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Even in soft economy, mobile to deploy in business if it increases productivity, researchers say

The current economic downturn will force companies of all sizes to proceed with caution as they continue to invest in enterprise mobility applications, according to a new report by Forrester Research.
When businesses are cutting workers and costs to deal with the current bear market, spending on enterprise mobility applications will continue this year, but at a much smaller scale when compared to the past few years, said Michele Pelino, a senior analyst with the research firm.
“We will see caution in what companies will invest in,” said Pelino, who authored the report, “Predictions 2009: What’s in Store for Enterprise Mobility” with three colleagues. “Companies will prioritize what they will focus on.”
Companies will be willing to invest in mobile solutions that increase worker productivity and can help shed costs from operations. The report also forecasts increased enterprise use for the Apple iPhone and non-mobile employees seeking mobile enterprise applications for their personal devices.
The research firm has forecast that I.T. spending for the U.S. market will be weak in the first half of this year. Slow growth in network equipment and software purchases are expected and I.T. services purchases will start to see little or no growth.
Vendors that can deliver solutions that increase worker productivity and save money stand to do well this year.
According to results of a survey Forrester conducted last year, 40% to 60% of businesses in Europe and North America said it’s important to increase mobile support for workers and form mobile strategies. This will continue this year because enterprise mobile applications can help companies make their workers more efficient and productive.
Companies will also scale back on implementing strategic plans for improving mobility for workers because of the current economic climate.
“There will be a decline in spending in all areas,” Pelino said. “Companies will break up larger projects in smaller prices so they will see the benefits along the way.”

iPhone fans in the enterprise
Although Research in Motion Ltd.’s BlackBerry smartphone continues to be the top choice for businesses, the consumer-friendly iPhone will continue to gain traction in the enterprise market, according to the report.
The report forecast that the iPhone will see growth among small businesses because these companies do not have strict I.T. departments. Pelino said large corporations tend to choose one operating system, BlackBerry, Windows Mobile or Symbian, and then outfit their employees with those types of handsets.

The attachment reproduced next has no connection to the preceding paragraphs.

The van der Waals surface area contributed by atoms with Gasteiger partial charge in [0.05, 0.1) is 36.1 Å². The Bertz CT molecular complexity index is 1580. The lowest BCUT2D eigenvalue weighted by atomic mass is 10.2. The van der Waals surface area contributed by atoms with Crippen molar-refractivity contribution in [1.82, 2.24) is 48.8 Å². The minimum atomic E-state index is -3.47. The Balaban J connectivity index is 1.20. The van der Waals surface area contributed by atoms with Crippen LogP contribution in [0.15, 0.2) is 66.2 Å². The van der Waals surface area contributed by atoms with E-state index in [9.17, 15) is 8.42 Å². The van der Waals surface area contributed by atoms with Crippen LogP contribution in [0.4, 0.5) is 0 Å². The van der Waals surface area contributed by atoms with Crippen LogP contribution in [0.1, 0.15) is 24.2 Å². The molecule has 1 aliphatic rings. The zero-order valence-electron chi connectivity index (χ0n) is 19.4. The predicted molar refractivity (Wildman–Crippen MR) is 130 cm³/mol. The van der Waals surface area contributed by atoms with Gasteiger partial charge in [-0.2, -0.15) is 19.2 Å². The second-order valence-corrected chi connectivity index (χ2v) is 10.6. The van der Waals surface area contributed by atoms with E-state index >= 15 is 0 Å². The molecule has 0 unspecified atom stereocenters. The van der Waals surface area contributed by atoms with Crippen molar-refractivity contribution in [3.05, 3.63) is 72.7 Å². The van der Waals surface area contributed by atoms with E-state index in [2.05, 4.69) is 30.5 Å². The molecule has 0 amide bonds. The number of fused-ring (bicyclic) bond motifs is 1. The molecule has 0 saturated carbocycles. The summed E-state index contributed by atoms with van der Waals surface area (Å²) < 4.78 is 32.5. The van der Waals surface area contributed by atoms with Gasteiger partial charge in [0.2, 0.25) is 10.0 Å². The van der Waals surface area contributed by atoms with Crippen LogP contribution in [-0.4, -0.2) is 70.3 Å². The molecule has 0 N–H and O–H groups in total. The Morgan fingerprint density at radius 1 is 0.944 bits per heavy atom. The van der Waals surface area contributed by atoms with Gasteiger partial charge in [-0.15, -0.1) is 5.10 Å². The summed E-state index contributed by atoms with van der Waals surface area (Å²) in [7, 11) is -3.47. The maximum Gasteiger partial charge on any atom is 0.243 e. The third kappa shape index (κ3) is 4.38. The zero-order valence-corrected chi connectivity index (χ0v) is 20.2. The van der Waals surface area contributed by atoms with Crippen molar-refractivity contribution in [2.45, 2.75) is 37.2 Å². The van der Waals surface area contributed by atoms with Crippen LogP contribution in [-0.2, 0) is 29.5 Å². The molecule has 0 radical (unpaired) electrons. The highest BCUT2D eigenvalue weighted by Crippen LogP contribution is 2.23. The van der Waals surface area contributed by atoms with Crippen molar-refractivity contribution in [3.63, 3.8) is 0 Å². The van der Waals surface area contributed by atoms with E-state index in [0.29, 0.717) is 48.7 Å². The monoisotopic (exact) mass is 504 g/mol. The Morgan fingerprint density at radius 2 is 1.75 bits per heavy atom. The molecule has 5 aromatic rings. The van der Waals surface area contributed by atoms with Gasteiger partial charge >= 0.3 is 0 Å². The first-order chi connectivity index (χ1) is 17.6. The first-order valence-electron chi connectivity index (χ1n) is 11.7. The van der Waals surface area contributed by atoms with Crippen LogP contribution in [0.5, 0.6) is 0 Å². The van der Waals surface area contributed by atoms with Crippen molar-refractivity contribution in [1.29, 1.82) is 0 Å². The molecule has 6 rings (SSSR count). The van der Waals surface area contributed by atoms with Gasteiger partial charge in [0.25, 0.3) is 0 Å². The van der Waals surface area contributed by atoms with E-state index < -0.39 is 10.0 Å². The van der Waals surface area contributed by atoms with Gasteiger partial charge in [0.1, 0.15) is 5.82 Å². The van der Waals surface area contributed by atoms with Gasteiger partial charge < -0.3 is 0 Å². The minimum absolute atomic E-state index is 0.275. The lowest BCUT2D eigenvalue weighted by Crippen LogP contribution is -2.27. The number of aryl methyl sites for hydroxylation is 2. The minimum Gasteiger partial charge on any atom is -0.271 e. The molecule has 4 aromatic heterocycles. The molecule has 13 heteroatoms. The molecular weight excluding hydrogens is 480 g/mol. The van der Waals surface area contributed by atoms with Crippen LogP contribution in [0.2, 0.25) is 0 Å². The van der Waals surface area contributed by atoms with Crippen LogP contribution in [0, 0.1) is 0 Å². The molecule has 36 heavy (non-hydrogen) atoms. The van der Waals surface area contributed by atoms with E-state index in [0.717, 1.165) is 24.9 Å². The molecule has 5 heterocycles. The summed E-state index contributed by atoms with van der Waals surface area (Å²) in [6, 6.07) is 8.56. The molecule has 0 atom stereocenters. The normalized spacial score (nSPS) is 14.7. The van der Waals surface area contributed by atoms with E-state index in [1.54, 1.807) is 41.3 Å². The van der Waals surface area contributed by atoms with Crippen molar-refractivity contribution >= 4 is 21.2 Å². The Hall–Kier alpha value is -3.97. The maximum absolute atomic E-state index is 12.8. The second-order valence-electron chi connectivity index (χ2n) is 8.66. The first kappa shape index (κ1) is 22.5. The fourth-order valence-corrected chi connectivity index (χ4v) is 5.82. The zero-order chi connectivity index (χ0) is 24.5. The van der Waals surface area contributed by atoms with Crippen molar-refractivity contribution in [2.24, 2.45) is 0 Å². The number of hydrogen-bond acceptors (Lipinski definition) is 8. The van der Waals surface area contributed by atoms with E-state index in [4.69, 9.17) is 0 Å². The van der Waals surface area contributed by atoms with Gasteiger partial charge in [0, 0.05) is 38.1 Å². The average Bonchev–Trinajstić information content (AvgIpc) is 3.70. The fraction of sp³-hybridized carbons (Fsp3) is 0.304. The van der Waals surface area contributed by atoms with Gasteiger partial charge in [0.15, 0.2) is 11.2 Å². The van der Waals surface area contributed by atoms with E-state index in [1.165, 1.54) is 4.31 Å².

But Pelino said that as the iPhone continues to make inroads into the enterprise market, larger companies are starting to think how to incorporate the iPhone into their I.T. departments.

Mobile wannabes
The number of non-mobile workers who want enterprise applications on their mobile devices is also expected to rise. Pelino classifies these workers as the “mobile wannabe.”
Enterprise applications for this area of the market is expected to increase 10% by the end of this year and continue to grow at a compound annual growth rate of 46% through 2012.
“These are workers who bring their personal mobile device into the workplace,” she said. “They want to get the device support for e-mail, calendar and other work-related functions to be more productive. This group will continue to grow and will need support.”
With this growing segment, vendors this year will start to offer products and services geared to these workers, according to the report. Handset manufacturers may also offer devices that meet personal and business needs for customers. This segment should also spur application and software developers to offer user-friendly versions of enterprise functions like e-mail, calendar and other corporate solutions.
“These are workers who are going to their I.T. department and saying, `This is my personal device but I want the ability to do enterprise related applications,’ ” she said.
The report also forecasts that a fragmented enterprise mobility vendor ecosystem will continue to move toward consolidation as larger vendors continue to acquire smaller companies.
Even though this year is expected to be a soft market, companies that cater to the enterprise will be ready when the economy rebounds, according to Sean Ryan, a research analyst with IDC’s Mobile Enterprise Software program.
“This market is poised for stronger growth, upon market recovery, as converged mobile device shipments remain strong, awareness of mobile device management grows, and enterprises look to mobilize more applications,” Ryan said.

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